“The difference between us and the insurgents, who couldn’t seem to care less what they destroy, is that we follow the you-break-it-you-buy-it rule. If the infantry is the tip of the spear during a hot war, it can be said that civil affairs is the tip of the spear – or shovel or bucket loader – after the hot war cools down. These soldiers work hard during the fighting, clearing sectors while attached to the infantry, working with local institutions and assisting the population.”
Thus writes Sergeant First Class Jack Robison in his article “Fresh Paint” in the January 2008 edition of Legion Magazine (see attached link). The article is inspiring as it highlights the intellectual quality of the Army’s non-commissioned corps and it is instructive in that a full nine-months before we published FM3-07, Stability Operations, that combat arms Soldiers, without a lexicon and a doctrine, knew what had to be done to seal the victory.
“Fresh Paint” describes counterinsurgency stability operations at the tactical level and though it tells the story of D Company, 1st Battalion, 9th Infantry Regiment, deployed to Ar Ramadi, Iraq, it also devotes a good deal of discussion to the contributions of the 486th Civil Affairs Battalion from Tulsa, Oklahoma.
Robison’s story reinforces observations in the Report of the Defense Science Board (DSB) Task Force on Institutionalizing Stability Operations Within DoD, September 2005 (link at right ) that concluded “Civil Affairs plays a crucial role in stability operations. Years ago the primary role of Civil Affairs was reducing foreign civilian interference with U.S. military operations. Nowadays the primary role of Civil Affairs is accelerating stability: helping to restore and maintain public order; safeguarding, mobilizing and using local resources; facilitating the equitable distribution of humanitarian supplies and services, and other critical functions involving essential services and governance.”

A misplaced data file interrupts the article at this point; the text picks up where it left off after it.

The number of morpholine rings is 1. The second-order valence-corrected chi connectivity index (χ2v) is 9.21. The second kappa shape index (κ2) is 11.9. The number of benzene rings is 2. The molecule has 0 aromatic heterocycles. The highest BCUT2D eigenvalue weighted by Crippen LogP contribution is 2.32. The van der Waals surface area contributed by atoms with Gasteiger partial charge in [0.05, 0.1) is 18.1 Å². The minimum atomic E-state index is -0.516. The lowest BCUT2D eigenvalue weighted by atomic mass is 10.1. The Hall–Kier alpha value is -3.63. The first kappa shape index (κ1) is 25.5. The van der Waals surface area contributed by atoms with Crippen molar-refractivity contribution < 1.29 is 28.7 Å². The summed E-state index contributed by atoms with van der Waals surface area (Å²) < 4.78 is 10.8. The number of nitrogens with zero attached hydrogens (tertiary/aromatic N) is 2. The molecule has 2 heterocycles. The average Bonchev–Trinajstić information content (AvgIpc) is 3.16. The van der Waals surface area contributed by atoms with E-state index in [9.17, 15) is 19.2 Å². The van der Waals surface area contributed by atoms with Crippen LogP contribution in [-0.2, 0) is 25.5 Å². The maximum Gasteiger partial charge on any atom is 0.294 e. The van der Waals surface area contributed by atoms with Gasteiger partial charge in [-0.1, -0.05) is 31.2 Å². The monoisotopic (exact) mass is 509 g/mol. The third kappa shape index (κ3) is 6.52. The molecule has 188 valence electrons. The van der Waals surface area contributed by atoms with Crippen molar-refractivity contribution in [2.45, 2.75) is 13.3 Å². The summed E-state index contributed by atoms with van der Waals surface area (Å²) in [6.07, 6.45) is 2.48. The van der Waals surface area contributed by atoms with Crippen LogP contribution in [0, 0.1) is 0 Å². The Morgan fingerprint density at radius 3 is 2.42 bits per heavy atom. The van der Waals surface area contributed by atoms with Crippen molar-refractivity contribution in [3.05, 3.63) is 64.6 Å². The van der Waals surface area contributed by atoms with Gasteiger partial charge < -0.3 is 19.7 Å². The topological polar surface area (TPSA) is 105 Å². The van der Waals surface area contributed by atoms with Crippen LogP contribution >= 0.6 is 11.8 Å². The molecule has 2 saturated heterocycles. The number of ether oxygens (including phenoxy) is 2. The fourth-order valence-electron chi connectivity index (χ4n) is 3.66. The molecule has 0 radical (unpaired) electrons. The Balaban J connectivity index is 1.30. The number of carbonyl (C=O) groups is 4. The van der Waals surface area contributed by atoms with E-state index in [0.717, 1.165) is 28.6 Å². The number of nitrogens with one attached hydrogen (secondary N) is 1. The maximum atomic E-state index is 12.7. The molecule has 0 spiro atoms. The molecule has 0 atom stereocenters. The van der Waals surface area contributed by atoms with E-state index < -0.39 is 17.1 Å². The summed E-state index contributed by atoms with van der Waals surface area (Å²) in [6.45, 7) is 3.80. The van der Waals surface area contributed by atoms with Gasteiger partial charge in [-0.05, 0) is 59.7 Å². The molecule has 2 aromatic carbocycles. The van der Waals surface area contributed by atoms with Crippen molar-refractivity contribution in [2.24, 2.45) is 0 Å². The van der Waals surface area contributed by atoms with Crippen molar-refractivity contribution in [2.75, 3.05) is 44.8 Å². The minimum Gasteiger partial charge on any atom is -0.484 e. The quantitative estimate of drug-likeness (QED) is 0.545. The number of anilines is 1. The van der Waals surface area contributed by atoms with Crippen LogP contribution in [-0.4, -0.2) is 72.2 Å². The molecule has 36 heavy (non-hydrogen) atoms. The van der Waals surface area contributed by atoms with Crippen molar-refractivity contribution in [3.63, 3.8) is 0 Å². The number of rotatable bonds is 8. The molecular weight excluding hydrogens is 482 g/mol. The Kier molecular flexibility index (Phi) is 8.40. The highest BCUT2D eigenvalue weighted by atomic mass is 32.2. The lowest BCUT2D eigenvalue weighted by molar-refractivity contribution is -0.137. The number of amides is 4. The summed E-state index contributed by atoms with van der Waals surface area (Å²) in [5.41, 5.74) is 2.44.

The DSB’s report includes recommendations that United States Army Reserve (USAR) Civil Affairs be able to recruit civilian talent outside the normal USAR recruiting process because Civil Affairs required significant “civilian domain expertise” that the Army cannot provide. This experience is most often found in older civilians in their mid thirties to mid forties, and most of this seasoned civilian talent will not find entry level positions in the USAR attractive. For this reason, the DSB recommends an expanded warrant officer program as a minimum incentive.
While filling CA functional specialists within the USAR CA brigades and commands with officers with the proper civilian experience and education has long been a challenge, providing CA generalists support to AC and ARNG brigade combat teams (BCTs) is often been problematic too. While the story of the 486th CA is heartening, it is not unique. USAR CA has performed with distinction in the Balkans, Afghanistan and Iraq. A reoccurring problem, however, has been, a lack of consistent support between USAR CA and deployed AC BCTs. At one conference I attended this year I heard one AC CA officer who served as a CA staff officer in Iraq complain that his brigade was supported by elements from three different USAR CA battalions during its tour in the sand box and that this turnover of supporting CA units hurt his brigade. The only way I can see to overcome this problem is to make CA companies organic to AC and ARNG BCTs, just as we have made other combat support and combat service support units organic to BCTs. This would not diminish the need for the current USAR force structure, which is still needed to support stability operations as echelons above BCT, to include provincial reconstruction teams.